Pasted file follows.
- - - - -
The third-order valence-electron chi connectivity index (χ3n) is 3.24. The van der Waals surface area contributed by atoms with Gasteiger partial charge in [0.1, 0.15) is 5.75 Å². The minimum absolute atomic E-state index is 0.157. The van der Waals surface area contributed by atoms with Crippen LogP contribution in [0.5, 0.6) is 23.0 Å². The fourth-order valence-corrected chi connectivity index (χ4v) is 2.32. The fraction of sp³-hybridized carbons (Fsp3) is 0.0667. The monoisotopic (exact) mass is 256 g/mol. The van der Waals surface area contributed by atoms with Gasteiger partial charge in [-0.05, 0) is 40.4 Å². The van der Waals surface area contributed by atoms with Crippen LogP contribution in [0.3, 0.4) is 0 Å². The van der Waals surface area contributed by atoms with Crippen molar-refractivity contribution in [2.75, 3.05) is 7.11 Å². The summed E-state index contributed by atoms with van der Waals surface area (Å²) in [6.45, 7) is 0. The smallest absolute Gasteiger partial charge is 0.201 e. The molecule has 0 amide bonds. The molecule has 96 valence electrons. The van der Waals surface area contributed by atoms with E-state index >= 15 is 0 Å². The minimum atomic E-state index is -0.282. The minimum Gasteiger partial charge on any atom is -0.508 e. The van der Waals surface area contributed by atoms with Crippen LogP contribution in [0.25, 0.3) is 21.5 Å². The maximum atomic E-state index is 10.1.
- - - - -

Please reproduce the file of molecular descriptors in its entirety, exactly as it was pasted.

The third-order valence-electron chi connectivity index (χ3n) is 3.24. The van der Waals surface area contributed by atoms with Gasteiger partial charge in [0.1, 0.15) is 5.75 Å². The minimum absolute atomic E-state index is 0.157. The van der Waals surface area contributed by atoms with Crippen LogP contribution in [0.5, 0.6) is 23.0 Å². The fourth-order valence-corrected chi connectivity index (χ4v) is 2.32. The fraction of sp³-hybridized carbons (Fsp3) is 0.0667. The monoisotopic (exact) mass is 256 g/mol. The van der Waals surface area contributed by atoms with Gasteiger partial charge in [-0.05, 0) is 40.4 Å². The van der Waals surface area contributed by atoms with Crippen LogP contribution in [0.3, 0.4) is 0 Å². The van der Waals surface area contributed by atoms with Crippen molar-refractivity contribution in [2.75, 3.05) is 7.11 Å². The summed E-state index contributed by atoms with van der Waals surface area (Å²) in [6.45, 7) is 0. The smallest absolute Gasteiger partial charge is 0.201 e. The molecule has 0 amide bonds. The molecule has 96 valence electrons. The van der Waals surface area contributed by atoms with E-state index >= 15 is 0 Å². The minimum atomic E-state index is -0.282. The minimum Gasteiger partial charge on any atom is -0.508 e. The van der Waals surface area contributed by atoms with Crippen LogP contribution in [0.25, 0.3) is 21.5 Å². The maximum atomic E-state index is 10.1.